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#10 of 33 Old 08-04-2002, 04:05 PM
 
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Paps should not hurt. My dr. (female) always warms the speculum up first, which also helps. They have different sizes of them too, so ask (or tell!) the dr. to use a smaller size.

I would hate to think that I died young and left my kids motherless just because I didn't bother getting a pap.
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#11 of 33 Old 08-04-2002, 04:21 PM
 
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I get mine on time. It's not my favorite thing, but it's worth it to me. I even do it every year instead of every other year, even though I've only had normal ones. I've seen too many studies that show that many are incorrectly read, and I'd hate to think that I could have cancer for as much as 4 years without knowing.

To me, the benefits outweigh the risks. Actually, I can't really think of any risks, other than some slight discomfort and possible anxiety if you get a false positive and have to have another. They shouldn't be too uncomfortable. You may feel some cramping, like a period, but if you really have pain, the doctor did it wrong. (I did have a male doctor-in-training scrape me with the speculum once. OUCH! Now I only let real doctors do it.)
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#12 of 33 Old 08-04-2002, 04:24 PM
 
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Well, I think they are important.

1. I've had an abnormal pap before that resulted in treatment being needed.

2 I've had cancer (non gyno kind) so it's something that is real to me, not a theoretical risk.

3 my cousin had cervical cancer and she ended up need a hystorectomy. Early detection at the dysplasia stage would have resulted in her keeping her organs.

4 I don't want to lose my uterus to something that is easly detected before it ever gets to the cancer stage. Pain or not, embarassment or not.

5 cancer kills (I only had a 30% chance of surviving) and my child needs me to be her mother.

Of course we do all have the freedom to choose what to do. For me the risk isn't worth it on this one.
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#13 of 33 Old 08-04-2002, 05:30 PM
 
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Ah, now I understand. I was *sure* there was something that I wasn't understanding correctly!

Mama to four great girls: 14 , 12 , 7 and 4
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#14 of 33 Old 08-04-2002, 07:13 PM - Thread Starter
 
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Actually, my plan was to do them every three years as suggested by the American Cancer Society, not skip them all together.

I really don't know why they hurt. It's not the spec being too big or too cold, it's when they touch the cervix and stick that thing inside it.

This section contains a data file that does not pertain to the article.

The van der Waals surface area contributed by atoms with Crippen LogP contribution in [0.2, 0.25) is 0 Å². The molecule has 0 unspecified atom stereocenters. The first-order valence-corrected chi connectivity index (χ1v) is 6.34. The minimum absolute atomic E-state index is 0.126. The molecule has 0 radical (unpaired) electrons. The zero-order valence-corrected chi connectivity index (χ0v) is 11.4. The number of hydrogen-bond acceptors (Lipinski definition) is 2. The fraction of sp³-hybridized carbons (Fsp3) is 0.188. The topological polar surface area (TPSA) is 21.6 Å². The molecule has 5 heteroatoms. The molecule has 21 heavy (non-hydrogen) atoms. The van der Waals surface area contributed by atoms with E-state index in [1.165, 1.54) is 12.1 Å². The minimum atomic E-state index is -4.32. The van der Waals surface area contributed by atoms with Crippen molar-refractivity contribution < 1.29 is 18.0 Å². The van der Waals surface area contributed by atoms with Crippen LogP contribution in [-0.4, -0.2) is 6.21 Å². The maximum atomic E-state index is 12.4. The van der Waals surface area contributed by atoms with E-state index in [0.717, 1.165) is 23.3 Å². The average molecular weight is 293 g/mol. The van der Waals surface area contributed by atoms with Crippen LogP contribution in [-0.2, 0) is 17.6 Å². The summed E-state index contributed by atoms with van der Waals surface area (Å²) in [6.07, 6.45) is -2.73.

I think that soft organs should be examined with soft instruments - not wood, metal and plastic. And that prickly brush also hurts. And the STD tests hurt the most, because they leave the thing sticking out of your cervix for a few minutes. (And they always tell me I can't refuse the STD test.)

Perhaps someday when I have insurance I can see a real doctor. That may make a difference. Also, if they would use nitrous oxide like I get at the dentist that would make a big difference.

You would think, with all the medical technology today, they would have invented a way to make something painless.
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#15 of 33 Old 08-04-2002, 07:20 PM
 
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What do you mean, you can't refuse an std test? I've never been offered one in my life, and certainly not related to a pap.
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#16 of 33 Old 08-05-2002, 12:14 AM
 
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The way my midwife does a pap it takes less than 10 seconds and doesn't hurt. I refuse the full finger up the butt exam and have never even heard of the whole STD thing.

I don't think having laughing gas would be a good idea. Call me paranoid but I don't want to be naked and in a vunrebal spot when I am too looped to do anything about it.

I agree. for you every three years is plenty. I get one every time I get preg which is about every three years.

Here is my tip. for the next three years save your money and pay a real healthcare provider to render her services. Chances are if you are at a clinic they probably aren't taking thier time, skilled or cautious and they probably aren't terribly concerned if you are comfortable. Some things are just worth caughing up the money for. That is coming from someone that has never had health insurance so I cough up the dough regularly (guy at the clinic thinks I am a depressed hypocondriac who self diagnosis, Dr. I pay said "Your right, you have very low thyroid, hear get some treatment" and I feel much better).

One more thing. Never trust a man when he says this isn't going to hurt. He doesn't have a cervix. He has no idea how sensitive they are.

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#17 of 33 Old 08-05-2002, 03:36 AM
 
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Greaseball, I don't think PAP smears have anything to do with STD's. They're all about cancer.

Cancer sucks.